But it turns out that grasping the meaning of even simple statements in natural language is a far more complex process than most experts initially imagined. We bring an immense store of beliefs, assumptions, and common-sense knowledge about the world to any statement we hear or read.
Intelligence vs. emotion
Artificial intelligence, to date, hasn't come remotely close to fulfilling its original proponents' dreams. In fact, it hasn't even left the starting gate. Some researchers are currently trying to replicate the intelligent behavior of very simple animals, like insects, and they're having trouble achieving even this limited goal. Key cognitive operations that we carry out without much conscious thought - such as coordinated movement in three-dimensional space, and planning and organizing complex sequential tasks (for example, cooking a meal) - are far beyond current AI hardware and software.
But the biggest mistake in the movie "AI" is its decisive separation of emotion from reason. The whole plot of the movie hinges on the idea that the first generation of robots with artificial intelligence will be eminently rational, but not able to express or act on emotions like love and hate. Once artificial intelligence exhibits emotions, the movie suggests, it will be far harder for flesh-and-blood human beings to treat robots as mere machines and not endow them with some moral status, as real people, in our societies.
Perhaps. The problem with this idea, however, is that our emotional capacity is central to our intelligence. Recent brain research shows that it's precisely our ability to integrate emotion with rationality that endows us with our extraordinary intellectual creativity and flexibility.
Among other things, our emotions allow us to see ourselves as entities with continuity from the past, through the present, and into the future, and this perception, in turn, allows us to plan for the future.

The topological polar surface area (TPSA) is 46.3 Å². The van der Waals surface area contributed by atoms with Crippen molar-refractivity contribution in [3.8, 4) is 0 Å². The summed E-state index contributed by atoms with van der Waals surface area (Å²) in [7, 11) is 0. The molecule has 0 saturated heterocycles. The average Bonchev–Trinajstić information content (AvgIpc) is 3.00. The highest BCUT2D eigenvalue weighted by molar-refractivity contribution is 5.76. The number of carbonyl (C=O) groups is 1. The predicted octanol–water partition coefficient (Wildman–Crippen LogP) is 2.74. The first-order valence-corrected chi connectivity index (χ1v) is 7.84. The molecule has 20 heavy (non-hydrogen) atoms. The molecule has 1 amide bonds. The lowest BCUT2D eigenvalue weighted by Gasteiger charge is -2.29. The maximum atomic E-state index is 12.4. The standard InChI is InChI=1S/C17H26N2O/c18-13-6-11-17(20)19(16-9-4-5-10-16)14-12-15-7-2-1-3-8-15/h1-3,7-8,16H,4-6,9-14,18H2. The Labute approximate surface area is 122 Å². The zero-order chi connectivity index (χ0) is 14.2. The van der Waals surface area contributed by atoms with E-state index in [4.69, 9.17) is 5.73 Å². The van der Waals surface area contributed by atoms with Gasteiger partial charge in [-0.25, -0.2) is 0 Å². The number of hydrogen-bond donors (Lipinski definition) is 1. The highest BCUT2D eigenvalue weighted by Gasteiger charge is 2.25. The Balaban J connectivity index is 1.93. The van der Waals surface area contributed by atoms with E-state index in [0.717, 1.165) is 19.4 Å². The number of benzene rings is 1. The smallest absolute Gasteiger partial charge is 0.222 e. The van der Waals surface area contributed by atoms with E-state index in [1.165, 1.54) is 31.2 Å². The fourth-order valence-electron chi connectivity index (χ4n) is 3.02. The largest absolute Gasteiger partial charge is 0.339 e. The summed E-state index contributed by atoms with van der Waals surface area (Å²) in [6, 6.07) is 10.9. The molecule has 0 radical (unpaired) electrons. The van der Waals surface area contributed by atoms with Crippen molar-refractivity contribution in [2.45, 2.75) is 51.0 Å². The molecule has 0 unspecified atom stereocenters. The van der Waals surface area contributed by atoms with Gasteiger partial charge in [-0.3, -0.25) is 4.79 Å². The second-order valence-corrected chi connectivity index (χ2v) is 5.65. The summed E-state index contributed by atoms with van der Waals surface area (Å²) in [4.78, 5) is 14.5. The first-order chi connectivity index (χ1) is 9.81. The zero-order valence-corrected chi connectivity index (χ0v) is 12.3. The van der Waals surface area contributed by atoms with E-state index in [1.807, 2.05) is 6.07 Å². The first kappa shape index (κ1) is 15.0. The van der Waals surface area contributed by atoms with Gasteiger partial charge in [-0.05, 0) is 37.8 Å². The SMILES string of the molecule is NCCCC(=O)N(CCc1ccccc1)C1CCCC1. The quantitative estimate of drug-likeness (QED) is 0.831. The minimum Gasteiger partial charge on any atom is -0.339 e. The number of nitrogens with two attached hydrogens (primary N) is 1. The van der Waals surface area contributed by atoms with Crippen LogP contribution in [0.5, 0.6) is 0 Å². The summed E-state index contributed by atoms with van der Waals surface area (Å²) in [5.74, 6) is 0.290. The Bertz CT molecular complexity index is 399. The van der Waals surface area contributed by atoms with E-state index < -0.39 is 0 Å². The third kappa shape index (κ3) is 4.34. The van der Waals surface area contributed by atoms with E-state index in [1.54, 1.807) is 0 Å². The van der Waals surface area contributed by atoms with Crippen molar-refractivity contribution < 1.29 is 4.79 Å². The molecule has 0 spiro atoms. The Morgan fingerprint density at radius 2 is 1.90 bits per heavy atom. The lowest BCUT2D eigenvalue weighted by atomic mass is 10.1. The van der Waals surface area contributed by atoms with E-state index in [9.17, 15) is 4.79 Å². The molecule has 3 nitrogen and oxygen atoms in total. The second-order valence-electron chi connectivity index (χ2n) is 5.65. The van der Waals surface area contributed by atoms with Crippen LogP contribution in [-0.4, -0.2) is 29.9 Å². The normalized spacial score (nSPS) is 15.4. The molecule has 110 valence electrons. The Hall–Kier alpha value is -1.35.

In other words, the hallmark of human intelligence is not narrow, calculating, and coldly logical rationality, but the synergistic integration of our feelings with our logic. So it seems that all the unemotional, yet still weirdly human, first-generation robots that populate Spielberg's movie are simply impossible: without emotion, they simply couldn't think or act like human beings at all.
No line between fact and fantasy
Of course, "AI" is a parable and a fantasy, and perhaps we shouldn't hold it to rigorous standards of scientific accuracy. But the movie, and its audiences' generally uninformed reaction to it, reveal something larger about our societies. Just like the dapper lawyer who questioned me in Washington, most of us no longer have any idea where to find the line between fact and fantasy, between what is scientifically plausible and what is scientific nonsense. In this hyper-technological age, where so many things, perhaps even our species' survival, depend upon subtle decisions by a scientifically informed citizenry, that ignorance is alarming.
Thomas Homer-Dixon is director of the Center for the Study of Peace and Conflict at the University of Toronto. His most recent book is "The Ingenuity Gap."
(c) Copyright 2001. The Christian Science Monitor